We're creating a minimally invasive device to monitor blood biochemistry


I’m leading a team that’s developing a minimally invasive wearable device to monitor blood biochemistry. We’ve won a National Science Foundation (NSF I-Corps) training grant to perform market research and determine an appropriate feature set before we begin developing our prototype. Specifically, we need to identify target markets by types and numbers of people who might ultimately buy the device, and which features they will most prefer.

At this point, it is too early for us to begin generating a database of potential customers but we have created a short, anonymous, multiple choice survey regarding certain aspects of your self-quantification motivation and interests, and we would be super appreciative if you would fill it out for us.

If you find our idea intriguing, please note that we can take this discussion one step further – if there is sufficient interest shown by responses to the survey, I will allocate some of our funds to sponsor a meetup in the Boston area. We can provide food and drinks (non-alcoholic only, as stipulated by our funding source), and you can tell us exactly what we need to do to earn your support.

The survey can be found by clicking here.

Thanks so much!
Rick Roy, PhD

I filled it out - I think you should allow selection of more than 3 reasons to track (at least for this group). Do let me know if you want to do something in Boston, it’s a very interesting topic.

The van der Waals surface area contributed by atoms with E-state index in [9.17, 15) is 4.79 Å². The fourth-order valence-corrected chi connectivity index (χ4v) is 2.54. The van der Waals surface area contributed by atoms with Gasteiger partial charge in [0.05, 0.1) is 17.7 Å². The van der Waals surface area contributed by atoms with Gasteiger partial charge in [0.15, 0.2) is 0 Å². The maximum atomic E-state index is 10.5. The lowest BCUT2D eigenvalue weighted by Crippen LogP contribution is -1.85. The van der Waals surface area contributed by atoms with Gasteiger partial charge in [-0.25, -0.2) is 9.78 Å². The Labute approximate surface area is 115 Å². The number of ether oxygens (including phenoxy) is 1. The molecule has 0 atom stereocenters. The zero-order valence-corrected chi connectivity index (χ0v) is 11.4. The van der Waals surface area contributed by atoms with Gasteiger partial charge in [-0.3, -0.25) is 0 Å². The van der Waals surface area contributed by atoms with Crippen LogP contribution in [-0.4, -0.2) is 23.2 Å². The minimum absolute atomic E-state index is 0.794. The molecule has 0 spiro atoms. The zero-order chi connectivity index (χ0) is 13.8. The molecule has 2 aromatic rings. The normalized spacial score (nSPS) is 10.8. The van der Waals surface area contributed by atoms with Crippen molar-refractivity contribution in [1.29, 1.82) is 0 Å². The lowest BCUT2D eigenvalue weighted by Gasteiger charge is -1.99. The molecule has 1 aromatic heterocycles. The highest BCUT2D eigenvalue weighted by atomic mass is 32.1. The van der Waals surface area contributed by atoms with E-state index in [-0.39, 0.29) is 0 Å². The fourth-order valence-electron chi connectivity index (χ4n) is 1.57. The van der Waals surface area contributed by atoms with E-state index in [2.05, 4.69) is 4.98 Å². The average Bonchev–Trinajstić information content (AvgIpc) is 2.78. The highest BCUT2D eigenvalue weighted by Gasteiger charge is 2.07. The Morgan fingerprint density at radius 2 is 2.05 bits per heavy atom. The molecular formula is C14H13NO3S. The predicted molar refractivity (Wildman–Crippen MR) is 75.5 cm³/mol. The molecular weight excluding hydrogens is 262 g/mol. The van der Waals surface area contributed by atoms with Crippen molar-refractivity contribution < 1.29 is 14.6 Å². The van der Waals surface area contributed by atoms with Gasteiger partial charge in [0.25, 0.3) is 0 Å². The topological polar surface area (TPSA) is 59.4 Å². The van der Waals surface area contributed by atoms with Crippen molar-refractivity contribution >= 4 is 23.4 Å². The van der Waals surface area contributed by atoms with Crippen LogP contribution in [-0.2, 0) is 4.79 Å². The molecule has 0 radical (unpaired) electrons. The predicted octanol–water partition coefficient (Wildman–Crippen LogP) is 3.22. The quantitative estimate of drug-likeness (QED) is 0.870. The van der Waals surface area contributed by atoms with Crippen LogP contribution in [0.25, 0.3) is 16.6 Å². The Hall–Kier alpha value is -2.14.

Thanks for your suggestion @Agaricus, and thanks for filling out the form!

Per your suggestion, I expanded the number of reasons for tracking to seven, which is about half of those listed. This is to determine users’ highest priority reasons only, but as you pointed out, self quantifiers might be expected to have a larger number of high priority motivations than the broader public, for which this form was originally designed.

As indicated on the form, I am very open to sponsoring a meetup in the Boston area if there is sufficient interest. On the other hand, I can’t yet disclose a lot of details about our device design, and I’m hesitant to assemble a bunch of interested people only to ask them to talk to my team and me (although maybe they would actually be fine with that, IDK). I have some data that I do look forward to discussing, but I haven’t yet done any analysis of it, and it has nothing to do with our device (it’s heart rate data that I collected on a series of identical hill runs over a period of years).

I also filled out the form - hope it’s helpful. Best wishes for a successful product!

Thank you for filling out the form, @thinkerdog!

Even from the very limited number of responses I have for each group, I see that the feedback from the QS community is distinctly different from (1) random people on the street, (2) competitive athletes, and (3) chronic illness patients that we have surveyed. That is in spite of the fact that some self quantifiers actually are competitive athletes or suffer from chronic illnesses. Then again, you’re probably not surprised by that finding. Nor am I. I felt it was important to evaluate however, because I’ve been trying to impress upon my colleagues and associates that the QS community can provide extremely valuable input regarding the design of our device, and that some may even want to serve as beta testers.

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(Obviously the beta testing thing is quite a ways off in the future.)